Lizzie Dora Stephens
Place of birth: Y Trallwng
Service: Worker, QMAAC
Death: 1918-04-24, Cause not known
Memorial: War memorial, Y Trallwng, Montgomeryshire
Notes: aged 23, buried at Aldershot Military Cemetery
Place of birth: Pontypool
Service: Nurse, VAD, November 1917 – August 1919
Notes: Lily served with the VAD in Hospitals in Bristol and Colchester. She was paid, her pay rising from £12 per annum to £20 per annum. Her name appears on the Griffithstown Baptist Church Roll of Honour – possibly twice, as both Nurse Stock and Lily Stock are named. There are two sets of Red Cross cards, one naming Beatrice Lily Stock and one just Lily. Otherwise the details are the same.
Griffithstown Baptist Church Roll of Honour
Griffithstown Baptist Church Roll of Honour showing names of Nurse Stock and Lily Stock. Thanks to Gethin Matthews.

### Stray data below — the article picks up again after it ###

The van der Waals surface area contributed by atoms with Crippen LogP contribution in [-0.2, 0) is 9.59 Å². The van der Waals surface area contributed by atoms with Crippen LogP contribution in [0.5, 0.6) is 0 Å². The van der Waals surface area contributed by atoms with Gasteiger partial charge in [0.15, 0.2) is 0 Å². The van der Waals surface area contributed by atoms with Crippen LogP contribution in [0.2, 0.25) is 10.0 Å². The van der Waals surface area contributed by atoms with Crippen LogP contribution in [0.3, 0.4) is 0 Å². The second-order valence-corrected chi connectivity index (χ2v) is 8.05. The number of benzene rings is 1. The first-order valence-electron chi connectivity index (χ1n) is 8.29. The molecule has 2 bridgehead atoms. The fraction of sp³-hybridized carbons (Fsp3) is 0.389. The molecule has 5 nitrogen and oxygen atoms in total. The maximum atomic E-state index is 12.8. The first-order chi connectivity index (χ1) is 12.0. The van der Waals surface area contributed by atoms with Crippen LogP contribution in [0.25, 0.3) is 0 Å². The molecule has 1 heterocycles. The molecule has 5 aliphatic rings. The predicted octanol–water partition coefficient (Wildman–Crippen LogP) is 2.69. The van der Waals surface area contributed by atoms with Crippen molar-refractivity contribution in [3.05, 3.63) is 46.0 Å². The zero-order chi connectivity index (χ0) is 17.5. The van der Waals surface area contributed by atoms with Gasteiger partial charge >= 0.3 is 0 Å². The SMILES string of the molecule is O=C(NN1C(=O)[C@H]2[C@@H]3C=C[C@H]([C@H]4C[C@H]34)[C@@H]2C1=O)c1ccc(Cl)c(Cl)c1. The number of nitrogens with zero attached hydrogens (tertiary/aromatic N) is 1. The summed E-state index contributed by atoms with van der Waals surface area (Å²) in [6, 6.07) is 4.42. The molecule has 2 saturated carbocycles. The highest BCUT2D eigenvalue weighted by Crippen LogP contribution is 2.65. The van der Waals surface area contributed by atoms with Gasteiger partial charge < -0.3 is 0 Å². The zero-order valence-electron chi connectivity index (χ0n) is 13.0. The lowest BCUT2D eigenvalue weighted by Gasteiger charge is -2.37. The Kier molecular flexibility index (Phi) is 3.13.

Place of birth: Newport Monmouthshire
Service: Waitress, WRAF, February 1918 – September 19
Notes: May Stratford, born 1898, joined the WRAF in 1918. She seems to have served, as a waitress, in various RAF bases in South East England. She died in 1982
May Stratford in WRAF uniform. Also in the photograph is a coin engraved with her name and ‘WRAF’.
Place of birth: London
Service: Forester, WLA, 1916 -17
Death: 1955, Wellington, New Zealand, Cause not known
Notes: Mary Sutherland was the first woman in Britain to gain a degree in Forestry. She studied at University College, Bangor from 1912 to 1916. After graduation (in the same year as Mary Dilys Glynne and Violet Gale Jackson qv) she worked in the forestry division of the Women’s Land Army, and from 1917 as an assistant experimental officer for the Forestry Commission. Following the contraction of the Forestry Commission in 1922 she moved to New Zealand where she worked for the newly formed State Forest Service.
Sources: Dictionary of New Zealand Biography, 1998.
Report of Bangor graduates including Mary Sutherland, Violet Gale Jackson and Mary Glynne. North Wales Chronicle 7th July 1916.
Emily Charlotte Talbot
Place of birth: London
Service: Heiress, philanthropist
Death: 1918/09/21, London, Cause not known